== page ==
When you’re overburdened with leftovers or want to hang on to seasonal produce just a little bit longer, turn to your freezer and a few techniques.


Most produce is easily frozen. Except produce that isn’t. Most any fruit that’s relatively firm (rhubarb, strawberries) should be washed, sliced into pieces the size you’d like to eat (if necessary), and then laid out on a cookie sheet and frozen. Writer Katie Goodman does a nice job of illustrating the process on the Craftzine blog.

Juicy produce like peaches, tomatoes, and plums needs a little special care. Stone fruit needs to be stabilized in a sugar syrup; tomatoes should be skinned and seeded before they are frozen. Most vegetables, like peas, need to be blanched and shocked before freezing. Whatever you end up putting up in your freezer will taste much better and fresher than the frozen produce you buy at the grocery store.

Many herbs freeze beautifully
and can be made into little cubes to pop into sauces and soups.

Rice and Grains

Most freeze well. If possible, undercook a bit before freezing in zip-top bags in individual portion sizes. Cooks on the Chowhound boards advise that smacking the bag around on the counter before microwaving will separate the contents into grains. Feels good, too!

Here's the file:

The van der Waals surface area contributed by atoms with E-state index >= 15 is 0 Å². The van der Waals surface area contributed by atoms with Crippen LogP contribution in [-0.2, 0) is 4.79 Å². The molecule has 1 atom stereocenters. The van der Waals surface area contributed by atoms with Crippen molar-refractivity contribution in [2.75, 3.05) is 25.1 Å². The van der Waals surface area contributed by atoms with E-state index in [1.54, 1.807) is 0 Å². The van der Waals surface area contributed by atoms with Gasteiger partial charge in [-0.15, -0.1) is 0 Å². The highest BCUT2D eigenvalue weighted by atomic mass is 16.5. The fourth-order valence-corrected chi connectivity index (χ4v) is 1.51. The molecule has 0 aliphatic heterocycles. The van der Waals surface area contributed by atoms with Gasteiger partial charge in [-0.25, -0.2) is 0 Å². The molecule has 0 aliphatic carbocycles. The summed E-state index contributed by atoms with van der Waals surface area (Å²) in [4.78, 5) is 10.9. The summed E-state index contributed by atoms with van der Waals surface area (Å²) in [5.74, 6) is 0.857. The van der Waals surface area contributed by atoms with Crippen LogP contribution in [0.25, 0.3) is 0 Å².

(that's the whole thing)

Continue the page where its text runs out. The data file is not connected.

Eggs can be frozen, but not in the shell. And you must separate out the yolks and the whites and add either a bit of salt or sugar to the yolks before freezing or they’ll get lumpy and weird. “If you try this, make sure you label the container clearly, so that four months from now you know whether you are supposed to be making custard or hollandaise,” suggests one commenter on Chowhound. Butter and buttermilk freezes well, as does milk, in cubes or in plastic containers.

Yogurt, cream, and sour cream tend to separate when frozen and thawed. Eat it up before you go on your trip.

Cooked Food

Making your own baby food and freezing it into cubes is a snap, and just about any sauce or soup without a lot of cream, yogurt, or sour cream in it also freezes well. Many people think some dishes, like chili and spaghetti sauce, taste better after a trip through the freezer. But dishes or soups with a lot of pasta or potatoes in them may become grainy and mushy.

Every time you make meatballs, dumplings, cabbage rolls, or other small individual items, thinking about making a double batch. Frozen on cookie sheets and packed into the ol’ zip-top bag, they’ll make a quick supper some other night.


Pound cake can actually improve
from being frozen. Cookie dough freezes well: Roll it into balls on cookie sheets, freeze, and then store in bags or plastic-ware.

Image source: Flickr member sporkist under Creative Commons

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